34. Lucas A, Sarson DL, Blackburn AM, Adrian TE, Aynsley-Green A, Bloom SR: Breast vs. bottle: endocrine responses are different with formula feeding. Lancet 1980;1:1267–1269.
  35. Kramer MS, Guo T, Platt RW, Vanilovich I, Sevkoskaya Z, Dzikovich I, Michaelsen KF, Dewey K: Feeding effects on growth during infancy. J Pediatr 2004;145:600–605.
  36. Ong KK, Preece MA, Emmett PM, Ahmed ML, Dunger DB, ALSPAC study team: size at birth and early childhood growth in relation to maternal smoking, parity and infant breast-feeding: longitudinal birth cohort study and analysis. Pediatr Res 2002;52:863–867.
  37. Scholtens S, Gehring U, Brunekreef B, Smit HA, de Jongste JC, Kerkhof M, Gerritsen J, Wijga AH: Breastfeeding, weight gain in infancy, and overweight at seven years of age: the prevention and incidence of asthma and mite allergy birth cohort study. Am J Epidemiol 2007;165:919–926.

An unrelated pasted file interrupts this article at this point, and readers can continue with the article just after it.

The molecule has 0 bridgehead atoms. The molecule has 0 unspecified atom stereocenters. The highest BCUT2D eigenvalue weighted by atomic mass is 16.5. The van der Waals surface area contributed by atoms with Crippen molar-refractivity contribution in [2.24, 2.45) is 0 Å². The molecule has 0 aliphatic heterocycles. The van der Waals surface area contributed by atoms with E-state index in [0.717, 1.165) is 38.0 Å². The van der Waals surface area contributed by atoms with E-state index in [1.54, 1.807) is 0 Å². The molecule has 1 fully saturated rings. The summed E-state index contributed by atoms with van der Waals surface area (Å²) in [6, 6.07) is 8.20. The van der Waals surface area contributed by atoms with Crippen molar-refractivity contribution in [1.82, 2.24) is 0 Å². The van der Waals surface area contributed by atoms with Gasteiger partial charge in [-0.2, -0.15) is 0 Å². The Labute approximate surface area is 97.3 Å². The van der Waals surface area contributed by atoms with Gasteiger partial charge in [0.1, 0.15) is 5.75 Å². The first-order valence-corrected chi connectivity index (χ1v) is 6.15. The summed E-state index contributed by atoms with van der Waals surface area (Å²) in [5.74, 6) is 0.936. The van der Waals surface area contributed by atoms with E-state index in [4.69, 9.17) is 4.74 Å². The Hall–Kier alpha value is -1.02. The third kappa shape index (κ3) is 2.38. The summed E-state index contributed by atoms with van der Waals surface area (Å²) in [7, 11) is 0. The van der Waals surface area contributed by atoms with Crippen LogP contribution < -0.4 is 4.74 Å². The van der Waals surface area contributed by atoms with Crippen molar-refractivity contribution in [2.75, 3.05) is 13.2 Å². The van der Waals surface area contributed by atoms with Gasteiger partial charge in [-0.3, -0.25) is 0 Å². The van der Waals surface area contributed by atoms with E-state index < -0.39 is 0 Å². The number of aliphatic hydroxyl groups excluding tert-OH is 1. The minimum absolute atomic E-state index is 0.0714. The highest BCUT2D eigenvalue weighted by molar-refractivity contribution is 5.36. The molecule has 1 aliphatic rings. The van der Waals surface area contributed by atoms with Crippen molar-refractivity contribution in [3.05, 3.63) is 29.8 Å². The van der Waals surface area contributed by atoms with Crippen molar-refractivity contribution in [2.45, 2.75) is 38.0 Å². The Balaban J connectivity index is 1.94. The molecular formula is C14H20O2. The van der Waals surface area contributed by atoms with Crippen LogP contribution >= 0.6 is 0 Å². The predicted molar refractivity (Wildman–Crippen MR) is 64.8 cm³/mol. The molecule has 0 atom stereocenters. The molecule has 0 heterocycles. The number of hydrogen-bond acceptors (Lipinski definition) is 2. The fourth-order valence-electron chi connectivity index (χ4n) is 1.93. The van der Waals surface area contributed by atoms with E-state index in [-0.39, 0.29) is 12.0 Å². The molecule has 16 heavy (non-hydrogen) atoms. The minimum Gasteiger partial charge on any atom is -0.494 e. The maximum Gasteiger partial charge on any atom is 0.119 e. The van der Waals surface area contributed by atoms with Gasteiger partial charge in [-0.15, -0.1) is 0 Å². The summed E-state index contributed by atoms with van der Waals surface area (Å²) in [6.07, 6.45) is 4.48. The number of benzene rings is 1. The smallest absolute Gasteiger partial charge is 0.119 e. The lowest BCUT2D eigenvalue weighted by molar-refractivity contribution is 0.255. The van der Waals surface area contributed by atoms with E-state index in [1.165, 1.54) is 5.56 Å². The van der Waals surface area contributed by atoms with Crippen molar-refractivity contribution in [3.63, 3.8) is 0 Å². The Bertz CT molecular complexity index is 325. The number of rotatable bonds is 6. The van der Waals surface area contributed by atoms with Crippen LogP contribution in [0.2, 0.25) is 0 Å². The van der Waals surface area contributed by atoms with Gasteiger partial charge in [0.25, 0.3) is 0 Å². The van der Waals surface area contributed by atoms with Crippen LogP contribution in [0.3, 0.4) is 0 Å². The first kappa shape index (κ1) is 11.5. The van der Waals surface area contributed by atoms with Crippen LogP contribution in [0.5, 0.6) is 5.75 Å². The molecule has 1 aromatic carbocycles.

38. Catalano PM, Thomas A, Huston-Presley L, Amini SB: Increased fetal adiposity: a very sensitive marker of abnormal in utero development. Am J Obstetr Gynecol 2003;189:1698–1704.
  39. Dabelea D, Hanson RL, Lindsay RS, Pettitt DJ, Imperatore G, Gabir MM, Roumain J, Bennett PH, Knowler WC: Intrauterine exposure to diabetes conveys risks for type 2 diabetes and obesity: a study of discordant sibships. Diabetes 2000;49:2208–2211.
  40. Malcolm JC, Lawson ML, Gaboury I, Lough G, Keely E: Glucose tolerance of offspring of mother with gestational diabetes mellitus in a low-risk population. Diabet Med 2006;23:565–570.
  41. Pettitt DJ, Knowler WC, Bennett PH, Aleck KA, Baird HR: Obesity in offspring of diabetic Pima Indian women despite normal birth weight. Diabetes Care 1987;10:76–80.
  42. Touger L, Looker HC, Krakoff J, Lindsay RS, Cook V, Knowler WC: Early growth in offspring of diabetic mothers. Diabetes Care 2005;28:585–589.